Veteran Hampton police officer honored for harrowing night on the job
Carol Lomb never worried about her husband as he left for the night shift. Hampton is a small town, where she grew up and felt safe.
“It’s not like the city,” she said.
For years, Sgt. Robert Lomb has woken up at dinnertime and is on the road by midnight, because even at 60 years old, he’s not much of an office guy.
In the early morning hours of Aug. 26, as most families slept, Lomb, a former Navy man, was navigating the quiet suburban streets in an unmarked car.
A call came over the radio. A potentially armed man was on the loose in Hampton after firing two shots at Bellisario’s pizza restaurant in McCandless.
Vincent Barnes, 41, of Pittsburgh, had five warrants out for his arrest. Charges included assault on a Pittsburgh police officer.
As Lomb turned the corner on to Duncan Avenue, he spotted a man about 150 yards down the road who matched Barnes’ description and thought he might be the suspect.
Lomb called for backup and pulled up behind Barnes. He exited his vehicle, drew his gun, identified himself and told Barnes to stop. He stepped away from his car and slowly walked toward Barnes.
“I thought that once he realized who I was, he would dive off in to the woods,” he said. “I would’ve called the state police helicopter.”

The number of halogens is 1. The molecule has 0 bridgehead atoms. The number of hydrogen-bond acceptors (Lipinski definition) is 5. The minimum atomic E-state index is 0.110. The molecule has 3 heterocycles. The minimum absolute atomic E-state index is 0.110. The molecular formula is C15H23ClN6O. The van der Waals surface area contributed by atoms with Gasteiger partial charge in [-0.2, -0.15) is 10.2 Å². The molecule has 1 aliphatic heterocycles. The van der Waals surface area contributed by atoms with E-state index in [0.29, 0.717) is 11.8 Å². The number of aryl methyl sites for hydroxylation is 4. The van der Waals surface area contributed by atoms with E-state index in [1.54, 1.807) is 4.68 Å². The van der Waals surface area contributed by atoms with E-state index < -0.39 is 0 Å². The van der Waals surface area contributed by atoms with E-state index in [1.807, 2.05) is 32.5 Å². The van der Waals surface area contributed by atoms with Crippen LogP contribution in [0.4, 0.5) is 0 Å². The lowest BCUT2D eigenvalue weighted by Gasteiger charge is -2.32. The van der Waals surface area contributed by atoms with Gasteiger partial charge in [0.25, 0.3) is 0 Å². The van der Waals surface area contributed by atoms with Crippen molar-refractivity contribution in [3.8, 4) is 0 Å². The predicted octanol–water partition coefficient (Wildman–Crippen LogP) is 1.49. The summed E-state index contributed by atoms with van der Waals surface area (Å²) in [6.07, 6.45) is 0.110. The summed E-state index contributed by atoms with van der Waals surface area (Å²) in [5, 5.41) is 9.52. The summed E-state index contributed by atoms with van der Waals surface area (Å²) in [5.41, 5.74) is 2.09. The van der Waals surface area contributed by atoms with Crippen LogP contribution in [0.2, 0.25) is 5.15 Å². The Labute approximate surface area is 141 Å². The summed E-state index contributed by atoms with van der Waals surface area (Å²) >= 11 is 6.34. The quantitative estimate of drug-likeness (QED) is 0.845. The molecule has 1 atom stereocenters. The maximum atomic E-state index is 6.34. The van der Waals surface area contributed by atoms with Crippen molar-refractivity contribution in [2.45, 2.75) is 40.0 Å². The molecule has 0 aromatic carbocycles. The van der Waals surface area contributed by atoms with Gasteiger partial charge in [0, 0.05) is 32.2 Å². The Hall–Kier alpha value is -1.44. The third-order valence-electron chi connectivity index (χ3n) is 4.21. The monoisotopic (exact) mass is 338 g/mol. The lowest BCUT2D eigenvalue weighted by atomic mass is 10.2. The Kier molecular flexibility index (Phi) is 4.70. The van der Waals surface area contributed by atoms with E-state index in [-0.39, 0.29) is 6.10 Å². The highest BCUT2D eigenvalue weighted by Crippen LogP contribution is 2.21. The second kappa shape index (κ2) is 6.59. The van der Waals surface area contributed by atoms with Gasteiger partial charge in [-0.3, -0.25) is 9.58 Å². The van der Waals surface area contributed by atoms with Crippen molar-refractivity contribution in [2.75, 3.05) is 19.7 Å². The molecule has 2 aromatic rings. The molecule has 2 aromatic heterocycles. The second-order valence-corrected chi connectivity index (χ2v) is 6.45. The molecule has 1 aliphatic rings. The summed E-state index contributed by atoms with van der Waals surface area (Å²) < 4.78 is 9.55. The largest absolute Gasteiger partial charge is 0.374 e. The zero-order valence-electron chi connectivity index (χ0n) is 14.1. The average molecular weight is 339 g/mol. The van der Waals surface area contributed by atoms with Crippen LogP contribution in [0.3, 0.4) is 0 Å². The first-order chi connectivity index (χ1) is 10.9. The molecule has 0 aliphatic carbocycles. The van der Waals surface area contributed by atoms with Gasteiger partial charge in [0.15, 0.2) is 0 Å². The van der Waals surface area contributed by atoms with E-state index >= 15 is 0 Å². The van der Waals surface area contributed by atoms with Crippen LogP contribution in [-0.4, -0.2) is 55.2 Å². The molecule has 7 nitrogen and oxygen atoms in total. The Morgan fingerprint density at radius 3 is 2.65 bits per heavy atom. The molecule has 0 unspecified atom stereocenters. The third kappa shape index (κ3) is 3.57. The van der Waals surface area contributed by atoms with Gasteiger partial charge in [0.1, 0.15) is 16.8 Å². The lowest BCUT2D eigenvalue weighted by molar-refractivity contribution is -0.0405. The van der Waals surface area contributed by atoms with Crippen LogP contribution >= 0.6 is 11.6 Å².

Instead Barnes turned, looked at Lomb and raised his arm.
“I couldn’t tell what he was holding. I actually thought it was a cell phone.”
Then Lomb heard a pop and saw the flash of a .22 caliber muzzle. Lomb fired twice and saw Barnes stumble to the left.
“It was obvious I had struck him so I thought he probably wouldn’t fire again.”
But he did fire again, so Lomb returned fire and watched Barnes fall to the pavement. Lomb called for the paramedics. It was the first time he had fired a weapon at a human being, he said.
“I was right beside him. I saw him take his last breath,” Lomb said. “It wasn’t a pleasant feeling.”
Two months later, Lomb is back on his beat, a practicing Catholic at peace with the world.
“I was doing my job, protecting the citizens,” he said.
According to family members who have contacted the Hampton police since the shooting, Barnes made it known that he wasn’t going back to jail.
“If he hadn’t encountered me, he could’ve flagged down a vehicle and who knows what would’ve happened,” Lomb said.
Last week, Lomb was honored by Hampton council and Chief Dan Connolly. He arrived with Carol, ushering her toward the back of the room, but before he could settle in his chair, his chief waved him to the front.
“Lomb found himself in a situation that all police officers secretly dread,” Connolly told council members and residents. “His actions were not only justified, but necessary. I’m proud that Sergeant Lomb is a member of the Hampton Police Force and in a leadership position.”
Lomb received an official commendation signed by Connolly and Council President Victor Son. He posed for a photo, shook a few hands and was off for another shift.
“I still don’t worry,” Carol said. “That’s part of the job. He loves his job. There aren’t too many people like that. He’d work seven days a week if he could, but I like him to be home every once in a while.”
Lomb is a firearms instructor for Hampton police and said he’ll use this experience to instruct students what not to do.
“In retrospect, I’ll advise them to use the car as protective cover,” he said. “I felt the shot was too long for him, and I’m a pretty good shot, so I was confident. Fortunately I was right. I was wearing a vest, but what if he got me in the head?”